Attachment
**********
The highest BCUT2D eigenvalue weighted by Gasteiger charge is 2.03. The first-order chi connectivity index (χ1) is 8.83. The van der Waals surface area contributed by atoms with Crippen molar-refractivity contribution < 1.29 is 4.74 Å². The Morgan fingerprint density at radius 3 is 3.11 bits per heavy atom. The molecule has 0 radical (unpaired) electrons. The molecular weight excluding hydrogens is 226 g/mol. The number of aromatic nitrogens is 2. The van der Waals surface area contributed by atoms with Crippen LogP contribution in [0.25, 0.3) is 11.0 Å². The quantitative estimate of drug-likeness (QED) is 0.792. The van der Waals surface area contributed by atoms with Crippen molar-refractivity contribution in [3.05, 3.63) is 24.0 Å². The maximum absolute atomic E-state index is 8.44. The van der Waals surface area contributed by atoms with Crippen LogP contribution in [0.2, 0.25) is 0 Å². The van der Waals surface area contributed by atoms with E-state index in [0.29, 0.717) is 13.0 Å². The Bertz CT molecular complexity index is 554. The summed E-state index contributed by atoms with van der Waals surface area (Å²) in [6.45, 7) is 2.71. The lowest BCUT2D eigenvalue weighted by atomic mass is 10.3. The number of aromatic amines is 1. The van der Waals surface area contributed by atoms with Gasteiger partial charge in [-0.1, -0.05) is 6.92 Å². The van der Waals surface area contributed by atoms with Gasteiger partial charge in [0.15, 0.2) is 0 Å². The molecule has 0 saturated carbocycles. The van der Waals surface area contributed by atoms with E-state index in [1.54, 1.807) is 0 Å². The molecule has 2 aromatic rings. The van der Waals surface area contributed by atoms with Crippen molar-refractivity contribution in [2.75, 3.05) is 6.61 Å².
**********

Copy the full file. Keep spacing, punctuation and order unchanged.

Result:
The highest BCUT2D eigenvalue weighted by Gasteiger charge is 2.03. The first-order chi connectivity index (χ1) is 8.83. The van der Waals surface area contributed by atoms with Crippen molar-refractivity contribution < 1.29 is 4.74 Å². The Morgan fingerprint density at radius 3 is 3.11 bits per heavy atom. The molecule has 0 radical (unpaired) electrons. The molecular weight excluding hydrogens is 226 g/mol. The number of aromatic nitrogens is 2. The van der Waals surface area contributed by atoms with Crippen LogP contribution in [0.25, 0.3) is 11.0 Å². The quantitative estimate of drug-likeness (QED) is 0.792. The van der Waals surface area contributed by atoms with Crippen molar-refractivity contribution in [3.05, 3.63) is 24.0 Å². The maximum absolute atomic E-state index is 8.44. The van der Waals surface area contributed by atoms with Crippen LogP contribution in [0.2, 0.25) is 0 Å². The van der Waals surface area contributed by atoms with E-state index in [0.29, 0.717) is 13.0 Å². The Bertz CT molecular complexity index is 554. The summed E-state index contributed by atoms with van der Waals surface area (Å²) in [6.45, 7) is 2.71. The lowest BCUT2D eigenvalue weighted by atomic mass is 10.3. The number of aromatic amines is 1. The van der Waals surface area contributed by atoms with Gasteiger partial charge in [-0.1, -0.05) is 6.92 Å². The van der Waals surface area contributed by atoms with Gasteiger partial charge in [0.15, 0.2) is 0 Å². The molecule has 0 saturated carbocycles. The van der Waals surface area contributed by atoms with E-state index in [1.54, 1.807) is 0 Å². The molecule has 2 aromatic rings. The van der Waals surface area contributed by atoms with Crippen molar-refractivity contribution in [2.75, 3.05) is 6.61 Å².